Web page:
The opinion of the court was delivered by: Philip S. Gutierrez United States District Judge
ORDER DISMISSING PETITION FOR LACK OF JURISDICTION
The pro se petitioner is a prisoner in the custody of the State of California pursuant to a 1994 conviction and 1995 sentence in California Superior Court, San Bernardino County, Case No. BCR 2658. [See the present Petition ("Pet.," docket no. 1, filed October 28, 2010) at 2.] In that case, Petitioner was convicted of murder during a robbery, attempted murder, and personal use of a firearm, and was sentenced to two concurrent sentences of life imprisonment without possibility of parole. [Id.] In the present petition, Petitioner challenges only the legality of a restitution fine imposed by the superior court. [Pet. and attached exhibits.]
In the Order to Show Cause filed November 1, 2010, the court ordered Petitioner to clarify whether his petition challenged only the fine, and informed him that, if so, it would be subject to summary dismissal for lack of jurisdiction. [Docket no. 5.] In his Reply filed November 19, 2010, Petitioner confirmed that, in fact, he sought to challenge only the fine. [Docket no. 6.]
The court need neither grant the writ nor order a return if "it appears from the application that the applicant or person detained is not entitled thereto." 28 U.S.C. § 2243. "If it plainly appears from the petition and any attached exhibits that the petitioner is not entitled to relief in the district court, the judge must dismiss the petition and direct the clerk to notify the petitioner." Rule 4 of the Rules Governing Section 2254 Cases, 28 U.S.C. foll. § 2254. "The Magistrate Judge promptly shall examine a petition for writ of habeas corpus, and if it plainly appears from the face of the petition and any exhibits annexed to it that the petitioner is not entitled to relief, the Magistrate Judge may prepare a proposed order for summary dismissal and submit it and a proposed judgment to the District Judge." Local Rule 72-3.2 (C.D. Cal.).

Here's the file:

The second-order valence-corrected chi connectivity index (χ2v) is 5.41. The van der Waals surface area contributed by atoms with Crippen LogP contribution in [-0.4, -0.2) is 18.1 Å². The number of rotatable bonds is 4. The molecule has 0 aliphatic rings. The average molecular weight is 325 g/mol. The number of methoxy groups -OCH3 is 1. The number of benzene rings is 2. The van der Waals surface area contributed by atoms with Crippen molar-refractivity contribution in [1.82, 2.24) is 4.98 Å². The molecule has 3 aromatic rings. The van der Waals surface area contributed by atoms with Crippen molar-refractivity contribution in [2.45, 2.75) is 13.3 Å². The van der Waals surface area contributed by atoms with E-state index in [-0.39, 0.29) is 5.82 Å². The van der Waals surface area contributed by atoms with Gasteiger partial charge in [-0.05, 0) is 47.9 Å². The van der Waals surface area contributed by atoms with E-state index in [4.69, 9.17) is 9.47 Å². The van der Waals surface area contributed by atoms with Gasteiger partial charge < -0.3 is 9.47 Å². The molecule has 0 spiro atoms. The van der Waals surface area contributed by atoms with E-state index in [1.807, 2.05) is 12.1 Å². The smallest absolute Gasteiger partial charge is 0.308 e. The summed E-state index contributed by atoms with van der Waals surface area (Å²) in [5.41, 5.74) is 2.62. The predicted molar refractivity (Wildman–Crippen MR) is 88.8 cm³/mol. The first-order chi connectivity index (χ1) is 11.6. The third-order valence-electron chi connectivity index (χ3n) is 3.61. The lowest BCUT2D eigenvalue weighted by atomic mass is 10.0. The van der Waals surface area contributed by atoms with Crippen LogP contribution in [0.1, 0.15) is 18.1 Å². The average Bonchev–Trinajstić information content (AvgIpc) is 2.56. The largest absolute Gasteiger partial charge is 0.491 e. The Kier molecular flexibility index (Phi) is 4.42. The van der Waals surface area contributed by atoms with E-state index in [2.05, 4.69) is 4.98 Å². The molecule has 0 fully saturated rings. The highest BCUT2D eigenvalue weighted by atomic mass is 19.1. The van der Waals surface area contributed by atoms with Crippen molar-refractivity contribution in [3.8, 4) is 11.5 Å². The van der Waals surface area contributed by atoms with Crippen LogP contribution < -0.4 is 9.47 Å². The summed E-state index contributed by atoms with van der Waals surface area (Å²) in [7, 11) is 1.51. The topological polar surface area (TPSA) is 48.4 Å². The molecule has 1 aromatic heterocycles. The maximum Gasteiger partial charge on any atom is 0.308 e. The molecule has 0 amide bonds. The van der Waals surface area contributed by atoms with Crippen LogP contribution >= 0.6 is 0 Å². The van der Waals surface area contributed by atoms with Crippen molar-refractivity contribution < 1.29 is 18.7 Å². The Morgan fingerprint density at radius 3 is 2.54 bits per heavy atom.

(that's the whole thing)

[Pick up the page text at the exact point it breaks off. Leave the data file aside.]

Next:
In the present case it is clear from the face of the petition, and has been confirmed by Petitioner's Reply to the court's Order to Show Cause, that, on jurisdictional grounds, Petitioner is not entitled to relief, and the petition should be summarily dismissed.
Under 28 U.S.C. § 2254, "a district court shall entertain an application for a writ of habeas corpus in behalf of a person in custody pursuant to the judgment of a State court only on the ground that he is in custody in violation of the Constitution or laws or treaties of the United States." See 28 U.S.C. § 2254(a); see also Rule 1, 28 U.S.C. foll. § 2254; 28 U.S.C. § 2241(c)(3); Preiser v. Rodriguez, 411 U.S. 475, 483, 93 S. Ct. 1827, 36 L. Ed. 2d 439 (1973).
In Preiser, the Supreme Court further stated:
It is clear, not only from the language of §§ 2241(c) (3) and 2254(a), but also from the common-law history of the writ, that the essence of habeas corpus is an attack by a person in custody upon the legality of that custody, and the traditional function of the writ is to secure release from illegal custody.
Preiser, 411 U.S. at 484. The Preiser Court found that the "core" or "heart" of habeas corpus is a challenge to the fact or duration of custody which seeks as relief immediate or speedier release from that custody. Preiser, 411 U.S. at 489, 498-500.
Although Petitioner is in custody under a state court judgment, the present petition does not challenge the legality of that conviction or the sentence of imprisonment imposed. Thus, the present petition does not address the fact or duration of custody, nor does it seek release from custody, nor would success on Petitioner's claims have an impact on the fact or duration of custody.
Instead, the present petition only challenges the legality of a fine imposed as part of Petitioner's sentence. However, imposition of a fine, by itself, does not satisfy the "in custody" requirement of 28 U.S.C. § 2254(a). See, e.g., Dremann v. Francis, 828 F.2d 6, 7 (9th Cir. 1987)(per curiam); see also United States v. Kramer, 195 F.3d 1129, 11 (9th Cir. 1999)(analogous jurisdictional issue when federal prisoner moved under 28 U.S.C. § 2255 to challenge only restitution portion of sentence: "We hold today that a defendant seeking relief under 28 U.S.C. § 2255 not only must be in custody, he must also claim the right to be released from ...